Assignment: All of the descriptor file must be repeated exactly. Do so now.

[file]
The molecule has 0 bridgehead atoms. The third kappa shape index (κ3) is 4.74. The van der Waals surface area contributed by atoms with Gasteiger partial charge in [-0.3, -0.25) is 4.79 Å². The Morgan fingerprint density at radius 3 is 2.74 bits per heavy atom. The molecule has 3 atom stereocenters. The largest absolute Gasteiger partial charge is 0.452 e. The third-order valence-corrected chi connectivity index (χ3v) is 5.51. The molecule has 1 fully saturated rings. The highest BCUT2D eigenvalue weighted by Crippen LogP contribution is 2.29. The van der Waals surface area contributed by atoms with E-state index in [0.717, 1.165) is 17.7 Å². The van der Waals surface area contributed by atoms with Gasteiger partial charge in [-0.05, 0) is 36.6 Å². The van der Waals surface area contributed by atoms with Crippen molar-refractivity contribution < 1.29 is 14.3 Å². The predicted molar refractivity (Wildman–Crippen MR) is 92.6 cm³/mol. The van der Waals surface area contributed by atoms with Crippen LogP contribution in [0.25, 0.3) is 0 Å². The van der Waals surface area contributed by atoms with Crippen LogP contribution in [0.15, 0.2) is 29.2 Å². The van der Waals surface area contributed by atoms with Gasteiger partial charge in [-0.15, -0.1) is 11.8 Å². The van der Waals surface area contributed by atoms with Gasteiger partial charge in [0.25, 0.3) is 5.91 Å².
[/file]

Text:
The molecule has 0 bridgehead atoms. The third kappa shape index (κ3) is 4.74. The van der Waals surface area contributed by atoms with Gasteiger partial charge in [-0.3, -0.25) is 4.79 Å². The Morgan fingerprint density at radius 3 is 2.74 bits per heavy atom. The molecule has 3 atom stereocenters. The largest absolute Gasteiger partial charge is 0.452 e. The third-order valence-corrected chi connectivity index (χ3v) is 5.51. The molecule has 1 fully saturated rings. The highest BCUT2D eigenvalue weighted by Crippen LogP contribution is 2.29. The van der Waals surface area contributed by atoms with E-state index in [0.717, 1.165) is 17.7 Å². The van der Waals surface area contributed by atoms with Gasteiger partial charge in [-0.05, 0) is 36.6 Å². The van der Waals surface area contributed by atoms with Crippen molar-refractivity contribution < 1.29 is 14.3 Å². The predicted molar refractivity (Wildman–Crippen MR) is 92.6 cm³/mol. The van der Waals surface area contributed by atoms with Crippen LogP contribution in [0.25, 0.3) is 0 Å². The van der Waals surface area contributed by atoms with Crippen LogP contribution in [0.15, 0.2) is 29.2 Å². The van der Waals surface area contributed by atoms with Gasteiger partial charge in [-0.15, -0.1) is 11.8 Å². The van der Waals surface area contributed by atoms with Gasteiger partial charge in [0.25, 0.3) is 5.91 Å².